8 Tips for Reading the Bible in Campaigners

By Crystal Kirgiss (West Lafayette, IN)
WyldLife Leader and Regional Trainer

After 30 years of leading small groups – middle school, high school, college – I’m often asked for Bible Study/Campaigner resource recommendations.

My answer has always been the same:

Read the Bible with your kids. Period.

That’s not to say that you shouldn’t read other things. You absolutely should: commentaries, Bible studies, Study Bibles, study guides – read as much as you can about whatever book or passage of the Bible you’ll be going through.

But for the small group itself, read and study the Bible together. Period.

This is not beyond WyldLife kids. They can absolutely do this. And if we don’t start reading the Bible with them now, when exactly do we think this vital, necessary, life-sustaining and faith-forming discipline will and should begin?

We’ll continue to post specific tips on leading Campaigners with WyldLife kids. For now, here are a few ideas to get you started.

  1. After choosing what passage you’ll be reading and studying together, create a Word/Pages/PDF document and print it off for each person in your group. I either type it up by hand (which gives me another chance to focus on the words) or copy and paste it from Bible Gateway or Blue Letter Bible. (Be sure to remove any footnotes or endnotes.) Use at least 12-point font. Go as large as 16-point if space allows. Triple space throughout so that you have plenty of space for writing and marking. (I prefer and strongly recommend using the New Living Translation.)
  2. Near the beginning of your Campaigner time, have someone read the entire passage/story out loud. Have everyone else just listen and not follow along with the text. When we turn off one sense (eyes), another sense intensifies (listening).
  3. Have everyone be part of reading through the text, either verse by verse or paragraph by paragraph.
  4. Choose one especially meaningful or important sentence or verse and have students copy it out word for word in a journal or on blank paper. HAVE LOTS OF MARKERS/COLORED PENS/SHARPIES/COLORED PENCILS/ETC. AVAILABLE.
  5. Have them draw/decorate/design a verse. If someone balks at this (“I can’t draw!”), present it differently. Call it doodling. Call it tattoo-designing. Doesn’t matter. Just move from mere words to also include visual elements.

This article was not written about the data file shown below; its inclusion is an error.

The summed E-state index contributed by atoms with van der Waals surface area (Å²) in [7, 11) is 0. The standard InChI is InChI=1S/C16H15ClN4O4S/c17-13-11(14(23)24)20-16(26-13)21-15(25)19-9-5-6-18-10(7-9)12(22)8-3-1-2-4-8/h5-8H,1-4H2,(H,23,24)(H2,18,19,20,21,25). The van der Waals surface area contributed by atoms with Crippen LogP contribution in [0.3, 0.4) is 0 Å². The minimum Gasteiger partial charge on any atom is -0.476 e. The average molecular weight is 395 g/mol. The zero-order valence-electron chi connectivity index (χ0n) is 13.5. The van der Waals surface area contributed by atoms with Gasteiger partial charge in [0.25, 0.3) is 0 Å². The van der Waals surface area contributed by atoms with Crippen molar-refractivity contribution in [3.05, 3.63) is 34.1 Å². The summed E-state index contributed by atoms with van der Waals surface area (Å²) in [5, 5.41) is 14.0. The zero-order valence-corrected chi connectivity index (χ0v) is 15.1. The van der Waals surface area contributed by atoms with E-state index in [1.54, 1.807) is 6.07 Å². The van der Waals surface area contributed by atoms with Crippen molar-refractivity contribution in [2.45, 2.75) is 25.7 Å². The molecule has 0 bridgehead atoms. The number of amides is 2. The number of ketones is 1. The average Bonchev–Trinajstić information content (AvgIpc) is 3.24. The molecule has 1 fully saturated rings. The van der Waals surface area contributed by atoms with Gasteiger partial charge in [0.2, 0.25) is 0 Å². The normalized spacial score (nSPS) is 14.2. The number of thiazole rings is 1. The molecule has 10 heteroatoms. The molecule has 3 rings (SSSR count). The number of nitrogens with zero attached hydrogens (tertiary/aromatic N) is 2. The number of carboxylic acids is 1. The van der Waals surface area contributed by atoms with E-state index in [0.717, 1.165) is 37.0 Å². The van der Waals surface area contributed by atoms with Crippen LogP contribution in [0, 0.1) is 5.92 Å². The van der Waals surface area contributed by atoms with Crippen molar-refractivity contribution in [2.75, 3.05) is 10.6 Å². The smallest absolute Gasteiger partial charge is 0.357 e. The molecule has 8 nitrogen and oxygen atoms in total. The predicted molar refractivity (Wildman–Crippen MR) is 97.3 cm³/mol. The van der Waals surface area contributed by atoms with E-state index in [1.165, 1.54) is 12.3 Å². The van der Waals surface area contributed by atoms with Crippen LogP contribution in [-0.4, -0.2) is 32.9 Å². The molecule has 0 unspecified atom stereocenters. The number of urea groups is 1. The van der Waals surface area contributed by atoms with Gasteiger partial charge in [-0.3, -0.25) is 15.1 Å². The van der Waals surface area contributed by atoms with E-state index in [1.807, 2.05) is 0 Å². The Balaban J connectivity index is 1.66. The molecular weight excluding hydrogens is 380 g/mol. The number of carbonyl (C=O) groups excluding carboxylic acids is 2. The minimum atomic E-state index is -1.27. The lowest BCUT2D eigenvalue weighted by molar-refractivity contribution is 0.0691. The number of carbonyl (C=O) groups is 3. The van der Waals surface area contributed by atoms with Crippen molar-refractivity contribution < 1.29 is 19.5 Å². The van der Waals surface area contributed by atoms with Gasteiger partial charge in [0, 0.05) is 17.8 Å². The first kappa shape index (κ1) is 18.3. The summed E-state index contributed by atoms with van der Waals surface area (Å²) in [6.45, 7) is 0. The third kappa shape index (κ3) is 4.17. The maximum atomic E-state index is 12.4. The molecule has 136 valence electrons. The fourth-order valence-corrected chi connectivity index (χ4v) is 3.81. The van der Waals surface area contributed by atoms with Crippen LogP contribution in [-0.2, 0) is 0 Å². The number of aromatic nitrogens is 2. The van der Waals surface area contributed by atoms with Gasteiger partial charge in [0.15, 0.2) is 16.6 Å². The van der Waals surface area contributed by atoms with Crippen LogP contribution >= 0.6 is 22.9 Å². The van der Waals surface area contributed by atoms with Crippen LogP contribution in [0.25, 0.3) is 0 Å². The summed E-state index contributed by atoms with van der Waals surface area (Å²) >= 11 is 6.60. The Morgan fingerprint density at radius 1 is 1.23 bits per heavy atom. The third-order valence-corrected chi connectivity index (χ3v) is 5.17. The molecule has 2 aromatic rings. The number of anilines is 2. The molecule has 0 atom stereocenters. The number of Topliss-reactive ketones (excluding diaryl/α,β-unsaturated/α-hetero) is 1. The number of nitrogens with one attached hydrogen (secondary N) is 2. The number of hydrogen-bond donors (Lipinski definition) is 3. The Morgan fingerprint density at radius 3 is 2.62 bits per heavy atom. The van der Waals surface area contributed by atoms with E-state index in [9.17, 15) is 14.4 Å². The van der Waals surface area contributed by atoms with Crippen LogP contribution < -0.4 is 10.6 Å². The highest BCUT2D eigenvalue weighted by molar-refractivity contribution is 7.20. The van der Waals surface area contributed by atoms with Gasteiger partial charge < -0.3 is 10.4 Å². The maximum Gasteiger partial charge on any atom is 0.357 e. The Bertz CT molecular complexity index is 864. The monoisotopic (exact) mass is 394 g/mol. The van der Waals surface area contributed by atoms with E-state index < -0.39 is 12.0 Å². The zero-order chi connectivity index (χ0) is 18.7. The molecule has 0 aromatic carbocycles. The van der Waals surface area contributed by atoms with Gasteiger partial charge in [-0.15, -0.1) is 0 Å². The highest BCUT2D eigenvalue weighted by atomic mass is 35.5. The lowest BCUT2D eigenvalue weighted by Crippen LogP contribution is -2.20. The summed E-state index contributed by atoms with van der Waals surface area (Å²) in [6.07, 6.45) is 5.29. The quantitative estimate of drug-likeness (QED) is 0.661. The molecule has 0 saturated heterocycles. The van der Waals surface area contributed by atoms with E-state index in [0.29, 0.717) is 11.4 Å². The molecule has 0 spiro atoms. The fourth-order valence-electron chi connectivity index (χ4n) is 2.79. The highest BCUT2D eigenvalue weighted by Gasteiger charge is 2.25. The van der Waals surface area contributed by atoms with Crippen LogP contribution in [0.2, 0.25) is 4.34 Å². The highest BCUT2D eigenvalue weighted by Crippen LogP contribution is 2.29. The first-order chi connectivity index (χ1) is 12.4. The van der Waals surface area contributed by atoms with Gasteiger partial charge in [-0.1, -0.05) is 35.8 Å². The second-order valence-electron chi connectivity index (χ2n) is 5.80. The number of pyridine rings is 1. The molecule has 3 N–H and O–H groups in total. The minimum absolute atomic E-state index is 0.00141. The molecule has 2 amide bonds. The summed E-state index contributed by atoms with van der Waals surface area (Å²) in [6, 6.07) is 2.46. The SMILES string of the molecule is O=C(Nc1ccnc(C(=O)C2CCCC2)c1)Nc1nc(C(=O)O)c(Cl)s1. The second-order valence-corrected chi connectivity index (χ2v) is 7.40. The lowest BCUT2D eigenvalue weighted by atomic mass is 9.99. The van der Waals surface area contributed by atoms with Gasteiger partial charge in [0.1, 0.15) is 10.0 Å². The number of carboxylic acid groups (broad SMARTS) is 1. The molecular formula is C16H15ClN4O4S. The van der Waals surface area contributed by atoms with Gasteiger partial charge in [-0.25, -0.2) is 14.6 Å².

6. Create a set of icons (or emojis) that represent the basic truths of the Gospel – a symbol for Jesus, God, love, the cross, sin, forgiveness, friendship, obedience, trust, joy, etc. Some will be obviously simple (heart, cross, smiley face, “x”) while others will require your kids to think creatively. Mark the margins with these emojis/icons as you read.
  7. Ask any and every possible question you can think of, so regarding the story of Zacchaeus: Where was Jericho? What was a chief tax collector? How did he get rich? Why did he want to see Jesus? What did Jesus say to him? What didn’t Jesus say to him? What is like to be called a “notorious sinner” by everyone else? Etc.
  8. Help students start to identify different layers of information and truth in the passage. Do this by asking them to hunt for specific things, for example:

Circle all the descriptions of God or Jesus.

Underline all the things Jesus tells us to do or believe.

Put a square around all the different emotions people expressed.

Put a squiggly line under all the things Jesus tells us not to do.

This step requires students (and us) to successively read through the passage several times. If the Bible is the book it promises to be, this kind of repeated reading matters and will lead to learning. This step also gives our WyldLife kids practice in digging for things deeper than just surface level.

The goal is to read the Bible in such a way that it starts to read us back.

Campaigners small group time involves more than reading the Bible, but this is the Single Most Important thing you will do in that time together.

More Campaigner tips to follow in the coming weeks. Until then, start digging into the Bible in new ways, to deeper depths, with fresh eyes, and with expectant hearts.

4 thoughts on “8 Tips for Reading the Bible in Campaigners

  1. This is the most efficient, useful, and comprehensive outline of study time with the Bible and young people I think I have ever seen. Will share with my church people.


    1. Julie – We’ll keep posting additional ideas for engaging with Scripture as I believe it is the single most important thing we do for our kids. If they leave their time with us and don’t know how to read Scripture for themselves, we will have failed them.


  2. Thank you, Crystal! We’re going to be starting a Campaigners group with our Minneapolis YoungLives girls this fall. This will be so helpful! So excited to dive in and study scripture with our amazing girls!!


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